Before she could come to a decision, however, Sasha took her hands in hers.  Just the little touch, and Eva felt a weight lifted off her shoulders, one she wasn’t sure that she’d been aware of holding.  She’d had it her entire life, after all, and had grown used to it.

The wall around them strengthened.  For a moment, it looked almost like it was real.  Then Sasha gave up too much.  The light radiating from the wall pulsed, and, knowing what would happen, Eva instinctively covered her eyes.  That light could have blinded her permanently.  As it was, when she looked again, the place was still incredibly bright.

But several things had changed.  Sasha had collapsed to the ground, laying still at Eva’s knees.  The fire was gone.  All that was left was ash and smoke.  The wall, no longer having a source or a purpose, had faded away as well.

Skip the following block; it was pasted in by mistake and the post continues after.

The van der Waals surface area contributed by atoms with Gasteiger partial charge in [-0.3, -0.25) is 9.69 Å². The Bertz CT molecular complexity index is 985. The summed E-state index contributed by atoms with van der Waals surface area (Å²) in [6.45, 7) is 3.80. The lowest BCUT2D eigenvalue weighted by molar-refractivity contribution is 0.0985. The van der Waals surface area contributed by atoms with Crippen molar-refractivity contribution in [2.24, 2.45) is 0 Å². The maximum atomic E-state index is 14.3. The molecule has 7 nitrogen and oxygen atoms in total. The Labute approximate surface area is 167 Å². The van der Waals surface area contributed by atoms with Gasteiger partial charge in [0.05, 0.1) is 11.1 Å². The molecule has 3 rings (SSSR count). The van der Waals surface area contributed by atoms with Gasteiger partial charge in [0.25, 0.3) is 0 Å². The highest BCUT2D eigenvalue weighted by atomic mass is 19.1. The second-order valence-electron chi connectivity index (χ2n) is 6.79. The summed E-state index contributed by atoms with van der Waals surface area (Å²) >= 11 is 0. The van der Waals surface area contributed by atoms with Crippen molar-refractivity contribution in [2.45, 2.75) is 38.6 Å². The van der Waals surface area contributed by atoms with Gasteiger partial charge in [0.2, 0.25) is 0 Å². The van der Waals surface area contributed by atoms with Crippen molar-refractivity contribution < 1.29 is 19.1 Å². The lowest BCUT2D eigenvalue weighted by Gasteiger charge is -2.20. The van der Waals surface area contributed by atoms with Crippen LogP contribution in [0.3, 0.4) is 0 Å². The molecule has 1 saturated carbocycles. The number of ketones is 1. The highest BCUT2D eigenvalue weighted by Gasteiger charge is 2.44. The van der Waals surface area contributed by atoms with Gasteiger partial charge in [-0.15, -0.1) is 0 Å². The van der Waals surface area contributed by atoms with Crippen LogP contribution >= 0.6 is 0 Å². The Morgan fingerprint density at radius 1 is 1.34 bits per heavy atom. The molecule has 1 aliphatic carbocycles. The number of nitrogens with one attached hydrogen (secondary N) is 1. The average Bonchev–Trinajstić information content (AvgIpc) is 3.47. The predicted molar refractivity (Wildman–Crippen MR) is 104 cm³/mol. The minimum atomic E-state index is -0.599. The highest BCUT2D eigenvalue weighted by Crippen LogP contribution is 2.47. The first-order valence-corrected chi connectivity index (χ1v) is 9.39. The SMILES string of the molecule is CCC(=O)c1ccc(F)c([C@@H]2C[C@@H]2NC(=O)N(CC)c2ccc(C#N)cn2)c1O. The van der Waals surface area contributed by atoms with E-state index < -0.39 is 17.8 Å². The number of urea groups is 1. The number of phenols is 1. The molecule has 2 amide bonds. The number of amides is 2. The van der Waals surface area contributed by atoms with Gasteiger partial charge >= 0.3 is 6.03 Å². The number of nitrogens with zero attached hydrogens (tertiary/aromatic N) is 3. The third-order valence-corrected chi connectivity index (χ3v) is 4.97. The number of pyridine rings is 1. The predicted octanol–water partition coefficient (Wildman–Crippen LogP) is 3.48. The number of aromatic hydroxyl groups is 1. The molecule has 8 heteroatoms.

Eva stared a moment, then turned to her sister.  She shook her roughly, but she could see how pale and still she’d gotten.  “Sasha!  Wake up!”

The girl didn’t move.

Eva felt her eyes start to tear up.  “Sasha, I warned you,” she whispered.  “The price of magic is too high.  You shouldn’t have done that.”

But it was too late now.  Her sister, she knew, would never move again.  She had sacrificed herself to protect Eva from the flames.  For that was the price of magicit took your life.

Tears falling unabashed now, Eva stood up.  She vowed, right then and there, that she’d avenge her sister.  She’d find a way to stop magic from taking innocent people’s lives, just because they’d inherited it.  Or, in Sasha’s case, taken it for her sister to protect her.

“I love you, Sasha.”


10 thoughts on “Short Story: Price of Magic

  1. That’s very good! I enjoyed it. Your writing is clear and engaging, however, I would have preferred if you added more emotion. I would like to have felt sad or touched, but I didn’t …

    I’m not meaning to nitpick but you did say you wanted critique, so that’s my two cents. 🙂